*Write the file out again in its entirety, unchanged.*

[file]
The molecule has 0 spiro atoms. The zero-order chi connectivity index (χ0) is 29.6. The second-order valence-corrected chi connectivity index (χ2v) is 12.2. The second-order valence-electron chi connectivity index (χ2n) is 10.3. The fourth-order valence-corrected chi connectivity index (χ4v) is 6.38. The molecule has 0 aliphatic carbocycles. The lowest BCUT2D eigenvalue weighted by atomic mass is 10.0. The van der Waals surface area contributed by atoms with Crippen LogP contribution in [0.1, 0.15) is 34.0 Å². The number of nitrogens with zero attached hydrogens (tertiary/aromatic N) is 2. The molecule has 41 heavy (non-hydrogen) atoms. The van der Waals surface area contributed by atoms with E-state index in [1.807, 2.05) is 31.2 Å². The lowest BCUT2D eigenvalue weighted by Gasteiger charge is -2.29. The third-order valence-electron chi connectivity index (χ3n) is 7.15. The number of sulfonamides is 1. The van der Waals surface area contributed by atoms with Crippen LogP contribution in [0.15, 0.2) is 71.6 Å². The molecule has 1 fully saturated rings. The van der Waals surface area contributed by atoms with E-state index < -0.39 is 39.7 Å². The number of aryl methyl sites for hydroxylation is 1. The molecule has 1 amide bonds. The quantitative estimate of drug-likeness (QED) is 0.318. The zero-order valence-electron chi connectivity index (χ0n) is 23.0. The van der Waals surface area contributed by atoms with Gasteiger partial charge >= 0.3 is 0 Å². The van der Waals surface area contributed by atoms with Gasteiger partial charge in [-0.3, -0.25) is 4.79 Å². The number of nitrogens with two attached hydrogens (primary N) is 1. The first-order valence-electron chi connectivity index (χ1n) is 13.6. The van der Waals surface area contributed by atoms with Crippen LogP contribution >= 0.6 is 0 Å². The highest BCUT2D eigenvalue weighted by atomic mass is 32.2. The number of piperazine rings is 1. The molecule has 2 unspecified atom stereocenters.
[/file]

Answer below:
The molecule has 0 spiro atoms. The zero-order chi connectivity index (χ0) is 29.6. The second-order valence-corrected chi connectivity index (χ2v) is 12.2. The second-order valence-electron chi connectivity index (χ2n) is 10.3. The fourth-order valence-corrected chi connectivity index (χ4v) is 6.38. The molecule has 0 aliphatic carbocycles. The lowest BCUT2D eigenvalue weighted by atomic mass is 10.0. The van der Waals surface area contributed by atoms with Crippen LogP contribution in [0.1, 0.15) is 34.0 Å². The number of nitrogens with zero attached hydrogens (tertiary/aromatic N) is 2. The molecule has 41 heavy (non-hydrogen) atoms. The van der Waals surface area contributed by atoms with E-state index in [1.807, 2.05) is 31.2 Å². The lowest BCUT2D eigenvalue weighted by Gasteiger charge is -2.29. The third-order valence-electron chi connectivity index (χ3n) is 7.15. The number of sulfonamides is 1. The van der Waals surface area contributed by atoms with Crippen LogP contribution in [0.15, 0.2) is 71.6 Å². The molecule has 1 fully saturated rings. The van der Waals surface area contributed by atoms with E-state index < -0.39 is 39.7 Å². The number of aryl methyl sites for hydroxylation is 1. The molecule has 1 amide bonds. The quantitative estimate of drug-likeness (QED) is 0.318. The zero-order valence-electron chi connectivity index (χ0n) is 23.0. The van der Waals surface area contributed by atoms with Gasteiger partial charge >= 0.3 is 0 Å². The van der Waals surface area contributed by atoms with Gasteiger partial charge in [-0.3, -0.25) is 4.79 Å². The number of nitrogens with two attached hydrogens (primary N) is 1. The first-order valence-electron chi connectivity index (χ1n) is 13.6. The van der Waals surface area contributed by atoms with Crippen LogP contribution >= 0.6 is 0 Å². The highest BCUT2D eigenvalue weighted by atomic mass is 32.2. The number of piperazine rings is 1. The molecule has 2 unspecified atom stereocenters.